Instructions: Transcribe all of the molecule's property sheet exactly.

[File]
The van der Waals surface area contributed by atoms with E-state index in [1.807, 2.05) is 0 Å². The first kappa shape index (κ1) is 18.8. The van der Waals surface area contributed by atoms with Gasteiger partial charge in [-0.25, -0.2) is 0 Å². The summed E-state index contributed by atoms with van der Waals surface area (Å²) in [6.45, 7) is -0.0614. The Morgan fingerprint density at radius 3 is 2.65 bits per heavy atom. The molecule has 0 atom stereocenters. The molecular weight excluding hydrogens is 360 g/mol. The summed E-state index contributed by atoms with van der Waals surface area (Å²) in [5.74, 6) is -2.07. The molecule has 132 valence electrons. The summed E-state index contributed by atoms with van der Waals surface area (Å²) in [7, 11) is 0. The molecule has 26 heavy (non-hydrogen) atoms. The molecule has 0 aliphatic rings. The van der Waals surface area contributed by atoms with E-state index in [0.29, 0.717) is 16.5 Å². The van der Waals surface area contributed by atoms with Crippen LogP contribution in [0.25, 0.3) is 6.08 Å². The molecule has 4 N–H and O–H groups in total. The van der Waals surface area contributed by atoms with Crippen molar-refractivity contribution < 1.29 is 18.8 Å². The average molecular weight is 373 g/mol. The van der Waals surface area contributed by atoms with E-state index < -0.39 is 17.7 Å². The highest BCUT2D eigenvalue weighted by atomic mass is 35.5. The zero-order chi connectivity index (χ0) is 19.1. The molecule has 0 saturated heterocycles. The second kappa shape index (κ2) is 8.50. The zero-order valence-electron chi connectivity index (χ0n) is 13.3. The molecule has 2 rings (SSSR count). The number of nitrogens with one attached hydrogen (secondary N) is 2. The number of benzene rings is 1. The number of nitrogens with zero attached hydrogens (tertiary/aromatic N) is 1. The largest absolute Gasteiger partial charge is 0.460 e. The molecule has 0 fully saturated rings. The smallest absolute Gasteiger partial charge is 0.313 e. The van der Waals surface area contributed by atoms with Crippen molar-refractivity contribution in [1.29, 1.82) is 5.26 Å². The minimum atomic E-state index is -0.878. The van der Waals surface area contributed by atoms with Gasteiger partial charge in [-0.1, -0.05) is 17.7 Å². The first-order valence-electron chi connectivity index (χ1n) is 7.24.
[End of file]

The van der Waals surface area contributed by atoms with E-state index in [1.807, 2.05) is 0 Å². The first kappa shape index (κ1) is 18.8. The van der Waals surface area contributed by atoms with Gasteiger partial charge in [-0.25, -0.2) is 0 Å². The summed E-state index contributed by atoms with van der Waals surface area (Å²) in [6.45, 7) is -0.0614. The Morgan fingerprint density at radius 3 is 2.65 bits per heavy atom. The molecule has 0 atom stereocenters. The molecular weight excluding hydrogens is 360 g/mol. The summed E-state index contributed by atoms with van der Waals surface area (Å²) in [5.74, 6) is -2.07. The molecule has 132 valence electrons. The summed E-state index contributed by atoms with van der Waals surface area (Å²) in [7, 11) is 0. The molecule has 26 heavy (non-hydrogen) atoms. The molecule has 0 aliphatic rings. The van der Waals surface area contributed by atoms with E-state index in [0.29, 0.717) is 16.5 Å². The van der Waals surface area contributed by atoms with Crippen LogP contribution in [0.25, 0.3) is 6.08 Å². The molecule has 4 N–H and O–H groups in total. The van der Waals surface area contributed by atoms with Crippen molar-refractivity contribution < 1.29 is 18.8 Å². The average molecular weight is 373 g/mol. The van der Waals surface area contributed by atoms with E-state index < -0.39 is 17.7 Å². The highest BCUT2D eigenvalue weighted by atomic mass is 35.5. The zero-order chi connectivity index (χ0) is 19.1. The molecule has 0 saturated heterocycles. The second kappa shape index (κ2) is 8.50. The zero-order valence-electron chi connectivity index (χ0n) is 13.3. The molecule has 2 rings (SSSR count). The number of nitrogens with one attached hydrogen (secondary N) is 2. The number of benzene rings is 1. The number of nitrogens with zero attached hydrogens (tertiary/aromatic N) is 1. The largest absolute Gasteiger partial charge is 0.460 e. The molecule has 0 fully saturated rings. The smallest absolute Gasteiger partial charge is 0.313 e. The van der Waals surface area contributed by atoms with Crippen molar-refractivity contribution in [1.29, 1.82) is 5.26 Å². The minimum atomic E-state index is -0.878. The van der Waals surface area contributed by atoms with Gasteiger partial charge in [-0.1, -0.05) is 17.7 Å². The first-order valence-electron chi connectivity index (χ1n) is 7.24.